Consumption, especially in the upper end, has been spectacular since the pandemic. The lower end has not been good. It is worth watching as it is a reflection of the two-paced growth in the economy.
It is true of housing also. Upper-end housing is giving a boost and the more affordable kind is not. So the two-paced, or “K” shaped growth, is worth watching.
How much merit do you see in the argument that India did not witness runaway inflation unlike FY11 as Centre preferred credit and self-reliant economy led growth in pandemic stimulus instead of direct fiscal stimulus?
Rajan: I would not put it as fiscal spending vs. credit. Both can have the same effect of expanding the demand if you exceed potential and create inflation. I would go back to the earlier point that we created a lot of spare capacity by slowing down tremendously before the pandemic. At least, for a while, we can sustain this growth without inflation.
What would you consider the ideal potential growth rate for an economy like ours?
Rajan: Question is the difference between the aspirational level and what it is now. It is about 6% right now. We were trending down before the pandemic. Lot remains to be seen as to whether we can go up. We need the quality of growth to be better as well. We have to create more jobs per unit of GDP growth. That will require some effort.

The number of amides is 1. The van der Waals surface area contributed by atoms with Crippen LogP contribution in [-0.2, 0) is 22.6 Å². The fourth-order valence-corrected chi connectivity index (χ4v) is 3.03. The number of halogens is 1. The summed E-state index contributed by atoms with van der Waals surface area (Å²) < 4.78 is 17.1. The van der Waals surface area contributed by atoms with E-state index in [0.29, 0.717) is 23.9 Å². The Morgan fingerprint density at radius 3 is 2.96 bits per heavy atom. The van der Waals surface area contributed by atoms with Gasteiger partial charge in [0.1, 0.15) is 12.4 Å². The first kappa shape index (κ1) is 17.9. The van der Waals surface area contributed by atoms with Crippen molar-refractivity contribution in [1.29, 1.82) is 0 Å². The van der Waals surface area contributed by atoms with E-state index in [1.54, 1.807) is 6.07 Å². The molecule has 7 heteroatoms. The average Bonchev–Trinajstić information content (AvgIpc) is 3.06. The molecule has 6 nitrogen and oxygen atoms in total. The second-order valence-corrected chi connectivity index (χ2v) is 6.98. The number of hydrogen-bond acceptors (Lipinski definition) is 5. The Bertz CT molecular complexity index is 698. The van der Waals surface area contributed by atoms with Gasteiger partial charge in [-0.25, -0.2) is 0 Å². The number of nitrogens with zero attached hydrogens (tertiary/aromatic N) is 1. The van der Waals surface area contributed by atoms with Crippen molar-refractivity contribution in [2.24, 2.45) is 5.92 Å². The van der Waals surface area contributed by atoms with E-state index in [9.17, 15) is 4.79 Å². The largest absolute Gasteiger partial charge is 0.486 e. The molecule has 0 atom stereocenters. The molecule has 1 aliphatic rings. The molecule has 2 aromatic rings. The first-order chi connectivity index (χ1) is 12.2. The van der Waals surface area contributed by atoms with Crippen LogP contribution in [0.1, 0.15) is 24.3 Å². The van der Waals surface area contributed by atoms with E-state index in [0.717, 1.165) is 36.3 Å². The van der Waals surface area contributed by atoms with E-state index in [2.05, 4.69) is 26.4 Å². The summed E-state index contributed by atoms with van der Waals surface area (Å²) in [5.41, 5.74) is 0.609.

Is there a number you would like to put to the GDP growth rate India needs?
Rajan: More is always better. You need to create capacity to grow at 7% or 7.5%. If we just do fiscal spending and borrow a lot and expand credit growth, it will generate demand, but if we don’t have the capacity to supply that, we will run very quickly into inflation.
What are the levers we can deploy to get two or three economic engines going, which in turn will push private investments?
Rajan: On the monetary side we are fine. RBI has an inflation target and it is doing what it needs to.
We have a large fiscal deficit, both Centre and states combined. There is not much we can expand. That leaves us with structural reforms. The central reform we need to do is to improve the quality of human capital because that will create demand and supply. We need to create more confident households, especially at the middle and lower end, thereby improving the employment outlook.
If private investments are not happening at a desirable level and there is a limit to government expenditure, how do we create jobs?
Rajan: There is no solution in one year. If you have a short-term framework on any solution, you are going to end up just saying let me subsidise this and that and I will get it. We need true leadership which is not looking at the next elections. If you want to become a first-world nation in 20 years, it is within your horizon. But you cannot afford to become a first-world country if 35% of kids are suffering from malnutrition and 50% of fifth graders cannot do second-grade maths. That is what you have to fix very quickly.
You mentioned structural reforms. Specifically, what reforms are needed?
Lamba: There is a China fetish in India you cannot deny, and that is in the way we think of our future. It seems there is a policy desire that a cocktail of decisive leadership and low-skilled manufacturing is the model that India should follow. We broadly disagree with that in the book. India needs to take its competitive advantages in services and services embedded in manufacturing seriously.